The entire contents of these patents and copending application, and of all other U.S. patents and published and copending applications mentioned below, are herein incorporated by reference.

BACKGROUND OF INVENTION

This invention relates to an electro-optic display with controlled electrochemical reactions. More specifically, this invention relates to a bistable, non-electrochromic electro-optic display incorporating controlled oxidation/reduction reactions at at least one interface between electronically-conductive and ionically-conductive display components.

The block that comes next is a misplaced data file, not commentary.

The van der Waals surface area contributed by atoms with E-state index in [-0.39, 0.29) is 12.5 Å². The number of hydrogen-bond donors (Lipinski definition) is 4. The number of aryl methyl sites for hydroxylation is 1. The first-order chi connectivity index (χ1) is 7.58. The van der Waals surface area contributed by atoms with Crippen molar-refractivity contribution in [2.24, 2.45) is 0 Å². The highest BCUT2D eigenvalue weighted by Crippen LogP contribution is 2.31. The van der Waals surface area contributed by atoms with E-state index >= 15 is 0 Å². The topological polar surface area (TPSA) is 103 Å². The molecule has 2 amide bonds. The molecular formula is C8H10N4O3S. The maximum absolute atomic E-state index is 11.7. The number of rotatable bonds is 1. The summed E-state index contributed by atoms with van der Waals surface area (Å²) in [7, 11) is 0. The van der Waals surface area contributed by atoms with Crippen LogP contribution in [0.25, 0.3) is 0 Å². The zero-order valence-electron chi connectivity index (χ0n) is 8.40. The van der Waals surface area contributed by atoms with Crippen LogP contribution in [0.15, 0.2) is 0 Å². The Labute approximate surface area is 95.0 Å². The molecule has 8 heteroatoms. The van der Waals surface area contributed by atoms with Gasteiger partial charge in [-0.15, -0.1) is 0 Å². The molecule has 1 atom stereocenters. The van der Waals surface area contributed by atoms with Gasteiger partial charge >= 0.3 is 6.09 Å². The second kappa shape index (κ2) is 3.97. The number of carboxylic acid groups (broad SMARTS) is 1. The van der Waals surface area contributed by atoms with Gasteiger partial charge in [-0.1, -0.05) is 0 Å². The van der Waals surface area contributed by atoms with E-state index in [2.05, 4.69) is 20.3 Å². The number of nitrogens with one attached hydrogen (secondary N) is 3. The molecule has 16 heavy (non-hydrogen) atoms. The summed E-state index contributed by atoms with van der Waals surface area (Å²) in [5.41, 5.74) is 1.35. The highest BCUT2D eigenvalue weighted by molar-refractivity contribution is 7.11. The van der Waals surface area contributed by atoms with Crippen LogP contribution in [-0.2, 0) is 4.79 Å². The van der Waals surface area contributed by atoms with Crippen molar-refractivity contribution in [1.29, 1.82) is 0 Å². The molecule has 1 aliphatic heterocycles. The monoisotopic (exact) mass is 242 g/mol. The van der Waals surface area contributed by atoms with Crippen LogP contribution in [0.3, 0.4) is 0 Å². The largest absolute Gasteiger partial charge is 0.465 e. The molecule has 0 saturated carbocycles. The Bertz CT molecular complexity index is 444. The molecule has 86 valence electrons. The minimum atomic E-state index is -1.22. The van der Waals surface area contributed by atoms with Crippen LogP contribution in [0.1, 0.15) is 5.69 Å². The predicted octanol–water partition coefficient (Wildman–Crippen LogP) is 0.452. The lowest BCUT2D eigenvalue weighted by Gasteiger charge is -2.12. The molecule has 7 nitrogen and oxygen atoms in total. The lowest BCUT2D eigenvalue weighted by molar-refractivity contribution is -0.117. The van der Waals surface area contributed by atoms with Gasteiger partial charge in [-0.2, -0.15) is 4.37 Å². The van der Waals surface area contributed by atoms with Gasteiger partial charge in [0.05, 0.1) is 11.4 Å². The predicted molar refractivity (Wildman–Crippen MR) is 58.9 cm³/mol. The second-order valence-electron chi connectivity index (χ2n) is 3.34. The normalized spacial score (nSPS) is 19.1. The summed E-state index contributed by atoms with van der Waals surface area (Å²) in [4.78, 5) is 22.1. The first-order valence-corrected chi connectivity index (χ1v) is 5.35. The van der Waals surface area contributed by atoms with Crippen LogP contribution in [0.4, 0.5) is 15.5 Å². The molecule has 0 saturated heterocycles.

The terms “bistable” and “bistability” are used herein in their conventional meaning in the art to refer to displays comprising display elements having first and second display states differing in at least one optical property, and such that after any given element has been driven, by means of an addressing pulse of finite duration, to assume either its first or second display state, after the addressing pulse has terminated, that state will persist for at least several times, for example at least four times, the minimum duration of the addressing pulse required to change the state of the display element. It is shown in U.S. Pat. No. 7,170,670 that some particle-based electrophoretic displays capable of gray scale are stable not only in their extreme black and white states but also in their intermediate gray states, and the same is true of some other types of electro-optic displays. This type of display is properly called “multi-stable” rather than bistable, although for convenience the term “bistable” may be used herein to cover both bistable and multi-stable displays.